The subtitle of Lew’s topic for today’s beer blogging Friday is “Smoke ’em if you’ve got ’em.” Which poses a problem, ’cause I ain’t got ’em. I’ve looked through the depths of the beer fridge, in the lower reaches of the wine fridge, in the cellar and even the back of my condo storage locker and haven’t been able to find a single smoked malt beer. Not even a peated malt beer. Nothing.
So instead of drinking and writing, I’m going to reminisce about one of the most remarkable smoked beers I’ve ever tasted, except that is wasn’t smoked. Allow me to explain.
The scene was a beer writer-filled bus on the last day of a press trip through Bavaria. We had visited numerous breweries over several days, as you might imagine, and scribbled copious notes on hefeweizens, dunkels, steinbiers and plain ol’ pale lagers. And now, for the final three or so hour run from Kulmbach to Munich, it was time to kick back, put on some music and relax with many of the beers we’d accumulated over the preceding days, and believe me, we had cases of the stuff.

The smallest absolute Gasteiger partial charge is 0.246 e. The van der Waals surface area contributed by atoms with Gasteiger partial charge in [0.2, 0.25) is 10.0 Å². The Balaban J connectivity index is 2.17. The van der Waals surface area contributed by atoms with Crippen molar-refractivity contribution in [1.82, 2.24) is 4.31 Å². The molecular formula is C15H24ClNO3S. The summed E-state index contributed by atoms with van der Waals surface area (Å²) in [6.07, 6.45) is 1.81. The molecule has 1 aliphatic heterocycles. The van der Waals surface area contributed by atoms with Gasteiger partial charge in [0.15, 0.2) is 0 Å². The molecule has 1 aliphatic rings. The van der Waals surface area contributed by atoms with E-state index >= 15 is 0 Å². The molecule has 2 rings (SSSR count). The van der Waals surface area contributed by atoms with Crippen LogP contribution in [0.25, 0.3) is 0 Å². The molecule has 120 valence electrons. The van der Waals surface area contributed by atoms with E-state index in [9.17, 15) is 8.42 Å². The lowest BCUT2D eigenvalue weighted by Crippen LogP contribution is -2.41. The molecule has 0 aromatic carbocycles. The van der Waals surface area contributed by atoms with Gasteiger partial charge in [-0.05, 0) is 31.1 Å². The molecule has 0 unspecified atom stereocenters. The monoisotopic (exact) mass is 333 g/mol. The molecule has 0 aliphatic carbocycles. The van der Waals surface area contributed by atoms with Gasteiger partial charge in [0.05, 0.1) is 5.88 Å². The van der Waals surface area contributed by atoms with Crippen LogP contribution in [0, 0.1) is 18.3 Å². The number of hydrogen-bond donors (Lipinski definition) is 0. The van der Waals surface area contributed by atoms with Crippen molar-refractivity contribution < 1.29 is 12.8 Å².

Since most of us had known each other even before the trip, the atmosphere was casual and conversational, much as you’d find in a pub. Bottles were popped and split, observations sometimes discussed but never recorded, and a good time was had by all. Until, that is, someone opened a Schlenkerla Helles.
The beer stopped each person tasting it dead in their tracks. It was, not to put too fine a spin on it, sublime, with a very subtle smokiness, softly quenching maltiness and dry, crisp finish. But wait, “subtle smokiness”? We all paused. Hadn’t Matthias Trum, who mans operations at Schlenkerla, told us there was no smoked malt in this beer? He had, we were sure – and later confirmed – which meant that this beer had a…contact smokiness? It was true, it was remarkable, and it was delicious.
Eventually we all went back to drinking and chatting, but that one beer had really commanded our attention for a good, long time. The non-smoked smoked beer, and a pale lager, at that. Proof that no matter how much beer you taste, there’s always something surprising waiting around the next corner.